Dear Student-Missionary parents, I can’t say I know exactly how you feel. After all, Daniel is barely a teenager, and Gabriel is still a couple of years away from college. I can still push the thought of them leaving home off into what I pretend is the distant future. I can’t say I know exactly how I would feel if they, like your children, decided to become student missionaries. I do, however, have a lively imagination, and when I venture to put myself in your shoes, the future rushes in with a flurry of questions and emotions.
Of course there is joy, pride and a sense of satisfaction in knowing that this young adult you raised is willing to serve, to give without financial compensation, to step off the race track leading to graduation and a promising career. But someone is bound to ask how this will affect their scholarships, loans or summer jobs. And how will it impact their important relationships and contributions at home and at school?
Please know that the education they receive as SMs working here in Thailand is something money cannot buy. Over the past four years we have watched your children prayerfully reassess their gifts and life callings. This kind of thing is never easy, but it does lead to confidence and a sense of purpose. It has been impressive to watch your children take what they know and learn how to apply it practically in new and fresh ways. With this experience, their transition into the workforce will be smoother, and the leadership skills they have learned will be put to good use wherever they go. Thank you for letting them start this process here with us. They have done a fantastic job and have expanded the work here in ways that only they could have done.
It is tricky being the parent of someone who is becoming their own person. You want to be there and make sure they are safe and remember all of the things you’ve taught them, but you know they need to make their own decisions and learn from experience. It is a bit like flying a kite. As best you can, you release them into the wind so they can soar, but you don’t entirely let go of that string, keeping them balanced between a nosedive and being carried away by the gusts. It’s hard to imagine that the string can stretch all the way across the Pacific Ocean, but it does! From what I can tell, your children are as concerned for your wellbeing as you are for theirs. And while this experience pushes them to more clearly define themselves as individuals, it also gives them a greater appreciation for you and the role you have played in helping them become who they are. And when it comes to the inevitable physical dangers and risks, if we are honest, there really isn’t any place on this planet that guarantees our children’s safety. Thank you for having the faith to trust that the best place for your children is in the center of God’s will.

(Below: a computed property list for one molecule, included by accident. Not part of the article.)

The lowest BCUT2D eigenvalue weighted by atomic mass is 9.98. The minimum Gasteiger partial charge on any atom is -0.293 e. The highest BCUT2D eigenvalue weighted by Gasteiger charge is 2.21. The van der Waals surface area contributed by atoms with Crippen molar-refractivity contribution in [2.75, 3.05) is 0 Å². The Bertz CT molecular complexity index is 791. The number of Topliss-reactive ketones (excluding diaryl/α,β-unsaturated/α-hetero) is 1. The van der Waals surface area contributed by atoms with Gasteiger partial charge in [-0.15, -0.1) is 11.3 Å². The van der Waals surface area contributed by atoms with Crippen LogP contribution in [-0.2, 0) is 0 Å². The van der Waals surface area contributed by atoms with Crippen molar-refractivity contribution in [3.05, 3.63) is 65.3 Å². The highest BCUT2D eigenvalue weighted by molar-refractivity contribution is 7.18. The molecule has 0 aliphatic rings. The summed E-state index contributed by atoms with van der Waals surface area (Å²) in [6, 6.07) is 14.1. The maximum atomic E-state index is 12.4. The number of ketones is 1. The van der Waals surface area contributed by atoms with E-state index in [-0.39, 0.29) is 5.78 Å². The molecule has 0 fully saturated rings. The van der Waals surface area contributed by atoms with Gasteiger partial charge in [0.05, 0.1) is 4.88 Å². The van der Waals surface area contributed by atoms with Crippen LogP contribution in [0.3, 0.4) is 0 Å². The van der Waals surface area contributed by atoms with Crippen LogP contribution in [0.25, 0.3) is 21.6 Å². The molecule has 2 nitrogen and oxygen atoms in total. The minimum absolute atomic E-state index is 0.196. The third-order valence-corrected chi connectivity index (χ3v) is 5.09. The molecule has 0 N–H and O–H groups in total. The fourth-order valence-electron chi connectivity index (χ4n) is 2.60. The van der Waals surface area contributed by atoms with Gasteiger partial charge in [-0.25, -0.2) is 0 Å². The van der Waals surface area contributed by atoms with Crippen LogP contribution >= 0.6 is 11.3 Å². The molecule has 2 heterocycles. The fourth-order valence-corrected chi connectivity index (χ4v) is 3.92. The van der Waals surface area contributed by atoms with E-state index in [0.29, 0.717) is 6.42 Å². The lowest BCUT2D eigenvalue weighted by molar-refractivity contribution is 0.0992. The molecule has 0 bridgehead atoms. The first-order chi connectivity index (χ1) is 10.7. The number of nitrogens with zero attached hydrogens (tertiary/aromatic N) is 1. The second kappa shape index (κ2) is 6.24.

No doubt your greatest desire is that being an SM will promote spiritual growth in your child’s heart. It has been inspiring to watch your children face temptations and challenges and turn to God, staying committed to Him. I have observed that the opportunity to see their faith and religious beliefs from a new perspective, and to share these in such a different cultural context, propels them to dig deep and to really think about their own faith foundations. This can be a bit scary, but it helps us remember that God isn’t scared, and He is weaving each experience together to perfect the good work He has begun in our children. Thanks to your children, there are people in Khon Kaen who have been introduced to their Savior. Thank you for sharing your children so that God can reach His children.
Finally, I just want to thank you for the impact your children have made on Gabriel’s and Daniel’s lives. Ricardo and I almost stayed in the States because we were concerned about how the missionary experience would impact our children. When it became clear that God was calling us to Thailand, we were able to trust that He would provide for their needs. Your children have been a very important part of that provision. They have helped to keep homeschool consistent and fun, and they have motivated Gabriel and Daniel musically. They have also provided a window on American culture that has been meaningful for our sons and will help them have a smoother transition back to the States when that time comes.
Thank you Perrys, Richters, Hoeffeckers, Thorntons, Sanadzes, Steinwegs and all of the other parents out there who have sacrificed so that your children could make an eternal difference in this world!
Alicia, Ricardo, Gabriel and Daniel Palacios